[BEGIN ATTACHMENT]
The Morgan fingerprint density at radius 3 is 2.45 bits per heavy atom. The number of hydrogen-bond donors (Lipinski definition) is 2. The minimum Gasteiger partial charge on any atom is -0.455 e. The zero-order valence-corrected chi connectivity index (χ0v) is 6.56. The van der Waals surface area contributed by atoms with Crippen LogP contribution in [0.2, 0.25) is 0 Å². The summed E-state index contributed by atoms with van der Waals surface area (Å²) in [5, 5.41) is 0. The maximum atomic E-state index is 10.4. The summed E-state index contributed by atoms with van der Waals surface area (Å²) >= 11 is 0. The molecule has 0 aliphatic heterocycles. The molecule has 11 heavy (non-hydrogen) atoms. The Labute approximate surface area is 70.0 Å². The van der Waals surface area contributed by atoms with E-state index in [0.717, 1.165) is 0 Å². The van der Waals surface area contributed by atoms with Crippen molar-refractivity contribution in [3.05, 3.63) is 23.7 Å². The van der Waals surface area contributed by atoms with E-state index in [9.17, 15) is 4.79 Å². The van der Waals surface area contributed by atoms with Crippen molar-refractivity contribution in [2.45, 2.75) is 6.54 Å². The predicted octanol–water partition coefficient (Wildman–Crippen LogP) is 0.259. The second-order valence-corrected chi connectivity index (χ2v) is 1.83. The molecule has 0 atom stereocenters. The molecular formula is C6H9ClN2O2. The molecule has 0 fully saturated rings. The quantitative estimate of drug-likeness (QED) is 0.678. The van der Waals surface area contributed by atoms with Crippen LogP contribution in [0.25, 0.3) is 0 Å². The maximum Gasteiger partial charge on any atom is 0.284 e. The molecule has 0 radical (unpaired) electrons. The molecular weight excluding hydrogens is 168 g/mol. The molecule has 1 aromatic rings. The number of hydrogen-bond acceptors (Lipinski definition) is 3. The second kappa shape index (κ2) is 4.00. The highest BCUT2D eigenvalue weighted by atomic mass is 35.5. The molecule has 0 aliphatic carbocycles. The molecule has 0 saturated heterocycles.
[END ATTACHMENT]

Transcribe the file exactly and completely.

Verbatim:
The Morgan fingerprint density at radius 3 is 2.45 bits per heavy atom. The number of hydrogen-bond donors (Lipinski definition) is 2. The minimum Gasteiger partial charge on any atom is -0.455 e. The zero-order valence-corrected chi connectivity index (χ0v) is 6.56. The van der Waals surface area contributed by atoms with Crippen LogP contribution in [0.2, 0.25) is 0 Å². The summed E-state index contributed by atoms with van der Waals surface area (Å²) in [5, 5.41) is 0. The maximum atomic E-state index is 10.4. The summed E-state index contributed by atoms with van der Waals surface area (Å²) >= 11 is 0. The molecule has 0 aliphatic heterocycles. The molecule has 11 heavy (non-hydrogen) atoms. The Labute approximate surface area is 70.0 Å². The van der Waals surface area contributed by atoms with E-state index in [0.717, 1.165) is 0 Å². The van der Waals surface area contributed by atoms with Crippen molar-refractivity contribution in [3.05, 3.63) is 23.7 Å². The van der Waals surface area contributed by atoms with E-state index in [9.17, 15) is 4.79 Å². The van der Waals surface area contributed by atoms with Crippen molar-refractivity contribution in [2.45, 2.75) is 6.54 Å². The predicted octanol–water partition coefficient (Wildman–Crippen LogP) is 0.259. The second-order valence-corrected chi connectivity index (χ2v) is 1.83. The molecule has 0 atom stereocenters. The molecular formula is C6H9ClN2O2. The molecule has 0 fully saturated rings. The quantitative estimate of drug-likeness (QED) is 0.678. The van der Waals surface area contributed by atoms with Crippen LogP contribution in [0.25, 0.3) is 0 Å². The maximum Gasteiger partial charge on any atom is 0.284 e. The molecule has 0 radical (unpaired) electrons. The molecular weight excluding hydrogens is 168 g/mol. The molecule has 1 aromatic rings. The number of hydrogen-bond acceptors (Lipinski definition) is 3. The second kappa shape index (κ2) is 4.00. The highest BCUT2D eigenvalue weighted by atomic mass is 35.5. The molecule has 0 aliphatic carbocycles. The molecule has 0 saturated heterocycles.